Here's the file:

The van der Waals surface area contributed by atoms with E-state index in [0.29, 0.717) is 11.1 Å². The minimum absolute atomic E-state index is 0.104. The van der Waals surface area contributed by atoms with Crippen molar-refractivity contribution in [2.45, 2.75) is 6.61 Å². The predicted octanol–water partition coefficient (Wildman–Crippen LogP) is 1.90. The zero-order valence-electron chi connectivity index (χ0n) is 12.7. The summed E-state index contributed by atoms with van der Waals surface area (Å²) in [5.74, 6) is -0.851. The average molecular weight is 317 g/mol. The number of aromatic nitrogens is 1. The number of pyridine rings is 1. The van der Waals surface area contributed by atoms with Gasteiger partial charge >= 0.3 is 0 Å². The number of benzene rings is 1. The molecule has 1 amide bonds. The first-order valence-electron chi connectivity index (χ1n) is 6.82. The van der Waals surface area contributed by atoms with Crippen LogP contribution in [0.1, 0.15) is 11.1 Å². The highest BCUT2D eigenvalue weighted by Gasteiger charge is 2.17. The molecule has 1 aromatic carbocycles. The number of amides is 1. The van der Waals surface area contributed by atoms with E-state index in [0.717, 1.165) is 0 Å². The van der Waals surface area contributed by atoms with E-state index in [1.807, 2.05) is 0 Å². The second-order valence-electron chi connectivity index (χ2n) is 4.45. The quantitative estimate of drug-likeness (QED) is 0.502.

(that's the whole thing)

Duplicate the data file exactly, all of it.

The van der Waals surface area contributed by atoms with E-state index in [0.29, 0.717) is 11.1 Å². The minimum absolute atomic E-state index is 0.104. The van der Waals surface area contributed by atoms with Crippen molar-refractivity contribution in [2.45, 2.75) is 6.61 Å². The predicted octanol–water partition coefficient (Wildman–Crippen LogP) is 1.90. The zero-order valence-electron chi connectivity index (χ0n) is 12.7. The summed E-state index contributed by atoms with van der Waals surface area (Å²) in [5.74, 6) is -0.851. The average molecular weight is 317 g/mol. The number of aromatic nitrogens is 1. The number of pyridine rings is 1. The van der Waals surface area contributed by atoms with Gasteiger partial charge >= 0.3 is 0 Å². The number of benzene rings is 1. The molecule has 1 amide bonds. The first-order valence-electron chi connectivity index (χ1n) is 6.82. The van der Waals surface area contributed by atoms with Crippen LogP contribution in [0.1, 0.15) is 11.1 Å². The highest BCUT2D eigenvalue weighted by Gasteiger charge is 2.17. The molecule has 1 aromatic carbocycles. The number of amides is 1. The van der Waals surface area contributed by atoms with E-state index in [0.717, 1.165) is 0 Å². The van der Waals surface area contributed by atoms with E-state index in [1.807, 2.05) is 0 Å². The second-order valence-electron chi connectivity index (χ2n) is 4.45. The quantitative estimate of drug-likeness (QED) is 0.502.